Resident Evil 4 ReviewCain Dornan
Resident Evil 4 is a rare game. Its a game that provides a refreshing, captivating and thoroughly enjoyable experience from start to finish. Its the type of game that is never frustrating, never grows boring and never ceases to surprise. Its a game that, quite simply, is an experience that needs to be taken by almost every gamer, regardless of your preferred genres. Even after playing through the original GameCube version, exploring every nook and cranny and poking at everything it has to offer, we still had an enjoyable time playing through the game for a second time, proving that Capcom has created a sure-hit classic with their latest installment in the famous Resident Evil franchise.
Resident Evil 4 follows the experiences of Leon Kennedy, a specially trained soldier working directly for the President of the USA. After the presidents daughter is kidnapped and reportedly taken to a mysterious remote location in Europe, Leon is sent in to rescue the presidents daughter from her captors. Believing the mission to be a simple retrieval mission, he is soon proved wrong when he comes into contact with the inhuman locales, who inspire to do nothing more than kill Leon. You soon discover the reason behind the communitys strange ways, as an evil cult has taken control of the village and plans to topple American from power and gain control of the world, in classic villain style. The games sends you through a range of different locations in an attempt to destroy the evil cult and rescue the Presidents daughter, Ashley, from their wicked grasp.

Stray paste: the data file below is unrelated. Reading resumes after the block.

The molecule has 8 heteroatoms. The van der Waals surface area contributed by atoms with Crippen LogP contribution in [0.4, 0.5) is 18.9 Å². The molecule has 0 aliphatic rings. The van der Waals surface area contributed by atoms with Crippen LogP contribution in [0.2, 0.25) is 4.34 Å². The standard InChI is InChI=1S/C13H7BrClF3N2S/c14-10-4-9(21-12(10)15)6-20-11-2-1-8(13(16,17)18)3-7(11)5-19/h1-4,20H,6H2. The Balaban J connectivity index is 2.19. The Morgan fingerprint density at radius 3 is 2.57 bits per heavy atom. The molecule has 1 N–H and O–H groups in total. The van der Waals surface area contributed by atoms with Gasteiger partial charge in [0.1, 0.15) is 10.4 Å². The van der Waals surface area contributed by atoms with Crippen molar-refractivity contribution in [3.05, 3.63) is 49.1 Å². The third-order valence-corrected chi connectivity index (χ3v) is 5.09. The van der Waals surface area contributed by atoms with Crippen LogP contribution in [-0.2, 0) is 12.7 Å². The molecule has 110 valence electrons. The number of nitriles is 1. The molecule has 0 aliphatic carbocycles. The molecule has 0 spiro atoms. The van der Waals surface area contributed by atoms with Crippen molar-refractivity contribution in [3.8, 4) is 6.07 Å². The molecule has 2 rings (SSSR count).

Those who have played through the GameCube version will agree when I say that the single player mode in Resident Evil 4 is simply superb. The games storyline is presented in an ever-evolving and interesting manner, offering plenty of surprising twists and turns that successfully keeps you engaged throughout the progress of the game. The numerous different locales that you visit, which range from the swampy and dark little village through to a towering, evil monk-filled castle offers a pleasing variety of different locations that mixes up the gameplay, ultimately providing a slightly different experience in each area as you battle new enemies and gain further weapons.
A new addition to the Resident Evil franchise is the ability to purchase items, weapons and upgrades from a traveling salesman that manages to pop-up throughout the course of the game. By selling unneeded items and collecting hordes of coinage, you are able to purchase news weapons, useful items and extra inventory space. You can also purchase new upgrades for your weapons, which increase their firepower, capacity and reload speed.
Although the games central story mode is identical to its GameCube brother, the additional modes that are unlocked upon the completion of the game are the only true differences that set it apart from the version released earlier this year on the GameCube. The main inclusion is the Separate Ways mode, which features the mysterious Ada character that makes regular appearances in the story mode. This new Playstation 2 exclusive mode offers a different take on the games storyline from the eyes of Ada, filling in the holes of the original storyline and adding additional information. The extra mode is incorporated into the games storyline extremely well, with the gameplay following on with the same difficulty that concluded the games central story mode where you control Leon. The mode explains why and how Ada managed to make an appearance throughout the game, and also allows you to make regular use of her cool grapple gun that she showed-off during the main story mode to reach previously inaccessible areas. In addition, you are able to purchase weapons and items from the same salesman that appears in the main story mode, including a number of weapons that are exclusive to Ada. These exclusive weapons include the bow gun, which is a silent and effective means of dispatching your foes.